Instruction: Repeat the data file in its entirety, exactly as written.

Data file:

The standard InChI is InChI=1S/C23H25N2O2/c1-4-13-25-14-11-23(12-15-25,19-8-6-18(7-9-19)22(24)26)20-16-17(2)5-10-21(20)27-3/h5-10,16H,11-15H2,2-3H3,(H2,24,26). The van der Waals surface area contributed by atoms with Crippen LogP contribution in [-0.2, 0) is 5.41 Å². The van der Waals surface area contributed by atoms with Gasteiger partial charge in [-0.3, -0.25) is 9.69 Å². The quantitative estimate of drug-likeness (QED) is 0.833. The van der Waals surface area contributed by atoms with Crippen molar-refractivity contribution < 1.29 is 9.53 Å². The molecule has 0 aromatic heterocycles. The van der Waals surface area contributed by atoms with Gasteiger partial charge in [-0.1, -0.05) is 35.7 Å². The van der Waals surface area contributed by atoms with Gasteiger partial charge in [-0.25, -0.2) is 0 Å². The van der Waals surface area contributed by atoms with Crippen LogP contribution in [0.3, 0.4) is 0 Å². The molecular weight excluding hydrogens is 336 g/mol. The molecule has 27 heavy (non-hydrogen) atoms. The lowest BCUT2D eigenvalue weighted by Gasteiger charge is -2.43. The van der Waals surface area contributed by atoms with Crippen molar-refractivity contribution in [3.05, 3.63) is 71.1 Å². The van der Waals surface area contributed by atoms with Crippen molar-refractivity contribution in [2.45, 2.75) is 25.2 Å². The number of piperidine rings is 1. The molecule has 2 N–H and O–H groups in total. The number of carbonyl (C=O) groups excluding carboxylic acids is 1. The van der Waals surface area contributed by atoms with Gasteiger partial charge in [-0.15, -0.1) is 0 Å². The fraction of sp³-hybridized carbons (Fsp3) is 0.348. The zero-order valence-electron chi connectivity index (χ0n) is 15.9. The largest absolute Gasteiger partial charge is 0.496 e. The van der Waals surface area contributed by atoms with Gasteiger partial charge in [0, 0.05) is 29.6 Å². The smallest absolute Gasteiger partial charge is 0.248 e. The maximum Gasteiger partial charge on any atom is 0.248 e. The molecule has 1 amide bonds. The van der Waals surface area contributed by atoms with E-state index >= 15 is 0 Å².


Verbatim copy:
The standard InChI is InChI=1S/C23H25N2O2/c1-4-13-25-14-11-23(12-15-25,19-8-6-18(7-9-19)22(24)26)20-16-17(2)5-10-21(20)27-3/h5-10,16H,11-15H2,2-3H3,(H2,24,26). The van der Waals surface area contributed by atoms with Crippen LogP contribution in [-0.2, 0) is 5.41 Å². The van der Waals surface area contributed by atoms with Gasteiger partial charge in [-0.3, -0.25) is 9.69 Å². The quantitative estimate of drug-likeness (QED) is 0.833. The van der Waals surface area contributed by atoms with Crippen molar-refractivity contribution < 1.29 is 9.53 Å². The molecule has 0 aromatic heterocycles. The van der Waals surface area contributed by atoms with Gasteiger partial charge in [-0.1, -0.05) is 35.7 Å². The van der Waals surface area contributed by atoms with Gasteiger partial charge in [-0.25, -0.2) is 0 Å². The van der Waals surface area contributed by atoms with Crippen LogP contribution in [0.3, 0.4) is 0 Å². The molecular weight excluding hydrogens is 336 g/mol. The molecule has 27 heavy (non-hydrogen) atoms. The lowest BCUT2D eigenvalue weighted by Gasteiger charge is -2.43. The van der Waals surface area contributed by atoms with Crippen molar-refractivity contribution in [3.05, 3.63) is 71.1 Å². The van der Waals surface area contributed by atoms with Crippen molar-refractivity contribution in [2.45, 2.75) is 25.2 Å². The number of piperidine rings is 1. The molecule has 2 N–H and O–H groups in total. The number of carbonyl (C=O) groups excluding carboxylic acids is 1. The van der Waals surface area contributed by atoms with Gasteiger partial charge in [-0.15, -0.1) is 0 Å². The fraction of sp³-hybridized carbons (Fsp3) is 0.348. The zero-order valence-electron chi connectivity index (χ0n) is 15.9. The largest absolute Gasteiger partial charge is 0.496 e. The van der Waals surface area contributed by atoms with Gasteiger partial charge in [0, 0.05) is 29.6 Å². The smallest absolute Gasteiger partial charge is 0.248 e. The maximum Gasteiger partial charge on any atom is 0.248 e. The molecule has 1 amide bonds. The van der Waals surface area contributed by atoms with E-state index >= 15 is 0 Å².